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    I'm studying AS chemistry and was revising the organic topic, answering end of topic questions. I came across this answer as being the displayed formulae for "methylbutanone". I'm just a bit confused as I thought there should be a locant there, making it "2-methylbutanone"?

    or is it simply methylbutanone because you only count the chain I've circled in the image (which would mean it would be 1-methylbutanone on either position of the two carbon chain)? If this is the case, why is the prefix still "but", meaning 4 carbons long?
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    (Original post by piano8myhomework)
    I'm studying AS chemistry and was revising the organic topic, answering end of topic questions. I came across this answer as being the displayed formulae for "methylbutanone". I'm just a bit confused as I thought there should be a locant there, making it "2-methylbutanone"?

    or is it simply methylbutanone because you only count the chain I've circled in the image (which would mean it would be 1-methylbutanone on either position of the two carbon chain)? If this is the case, why is the prefix still "but", meaning 4 carbons long?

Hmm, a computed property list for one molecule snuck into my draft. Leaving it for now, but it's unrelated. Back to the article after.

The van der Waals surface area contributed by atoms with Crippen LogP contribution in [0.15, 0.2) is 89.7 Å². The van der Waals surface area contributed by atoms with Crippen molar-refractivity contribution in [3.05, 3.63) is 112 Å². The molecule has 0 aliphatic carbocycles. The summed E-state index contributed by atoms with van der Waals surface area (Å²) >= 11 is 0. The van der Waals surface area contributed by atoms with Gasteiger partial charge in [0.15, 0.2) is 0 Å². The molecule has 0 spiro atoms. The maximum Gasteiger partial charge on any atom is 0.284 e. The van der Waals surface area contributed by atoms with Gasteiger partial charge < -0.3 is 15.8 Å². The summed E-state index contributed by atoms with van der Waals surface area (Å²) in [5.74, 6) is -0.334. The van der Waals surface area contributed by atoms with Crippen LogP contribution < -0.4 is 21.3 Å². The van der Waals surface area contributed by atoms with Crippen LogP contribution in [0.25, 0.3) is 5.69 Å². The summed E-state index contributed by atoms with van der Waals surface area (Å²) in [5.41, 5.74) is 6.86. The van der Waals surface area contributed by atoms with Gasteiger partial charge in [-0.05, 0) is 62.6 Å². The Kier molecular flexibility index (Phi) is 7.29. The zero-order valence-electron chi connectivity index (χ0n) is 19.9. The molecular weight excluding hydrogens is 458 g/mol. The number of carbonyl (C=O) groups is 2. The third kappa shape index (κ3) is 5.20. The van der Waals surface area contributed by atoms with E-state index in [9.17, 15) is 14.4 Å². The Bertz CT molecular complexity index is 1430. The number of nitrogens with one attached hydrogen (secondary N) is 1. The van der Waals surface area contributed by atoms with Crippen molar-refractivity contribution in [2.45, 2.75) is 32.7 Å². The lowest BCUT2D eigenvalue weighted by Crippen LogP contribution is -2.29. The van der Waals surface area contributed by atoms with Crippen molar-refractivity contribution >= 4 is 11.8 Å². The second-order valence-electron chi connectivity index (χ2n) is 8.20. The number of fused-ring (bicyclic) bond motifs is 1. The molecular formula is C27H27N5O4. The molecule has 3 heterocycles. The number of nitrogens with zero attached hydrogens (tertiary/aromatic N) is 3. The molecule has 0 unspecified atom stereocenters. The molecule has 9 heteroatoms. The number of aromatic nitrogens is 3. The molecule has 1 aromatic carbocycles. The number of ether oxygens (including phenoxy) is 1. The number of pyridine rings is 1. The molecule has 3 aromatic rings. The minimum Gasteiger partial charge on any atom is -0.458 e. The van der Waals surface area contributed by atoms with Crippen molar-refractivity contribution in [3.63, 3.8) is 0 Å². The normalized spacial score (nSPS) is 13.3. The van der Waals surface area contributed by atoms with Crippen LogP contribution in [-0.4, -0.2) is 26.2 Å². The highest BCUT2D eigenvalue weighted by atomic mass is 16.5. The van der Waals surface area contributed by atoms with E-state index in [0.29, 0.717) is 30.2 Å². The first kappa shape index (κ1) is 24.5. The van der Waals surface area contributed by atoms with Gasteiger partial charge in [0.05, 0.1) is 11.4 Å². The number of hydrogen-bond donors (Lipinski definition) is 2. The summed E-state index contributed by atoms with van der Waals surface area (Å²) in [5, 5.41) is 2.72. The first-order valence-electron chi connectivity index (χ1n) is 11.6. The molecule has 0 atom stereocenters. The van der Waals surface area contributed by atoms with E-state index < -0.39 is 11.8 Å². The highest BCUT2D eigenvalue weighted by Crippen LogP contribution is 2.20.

First, if you think about butanone - you don't need to specify where the ketone is because it can't be on the end carbons (that'd be an aldehyde), and either of the other two would put the ketone on carbon 2.

    Then, adding the methyl in, it doesn't go on 1 or 4 as then you'd have a pentanone. So it has to go on carbon 3. Since there's only one way of arranging the functional groups to get methylbutanone there's no need to put the numbers in.

    I don't think you'd be penalised for adding numbers in, but it'd have to be 3-methylbutanone. The ketone has the highest priority so it sits on carbon 2. The methyl group can't then go on carbon 2 as you'd have 5 bonds coming from that carbon.
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    Welcome Squad
    This link explaining Nomenclature might help you
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    (Original post by piano8myhomework)
    I'm studying AS chemistry and was revising the organic topic, answering end of topic questions. I came across this answer as being the displayed formulae for "methylbutanone". I'm just a bit confused as I thought there should be a locant there, making it "2-methylbutanone"?

    or is it simply methylbutanone because you only count the chain I've circled in the image (which would mean it would be 1-methylbutanone on either position of the two carbon chain)? If this is the case, why is the prefix still "but", meaning 4 carbons long?
    Simply, the methyl group can only go on that carbon to so using a number isn't necessary x


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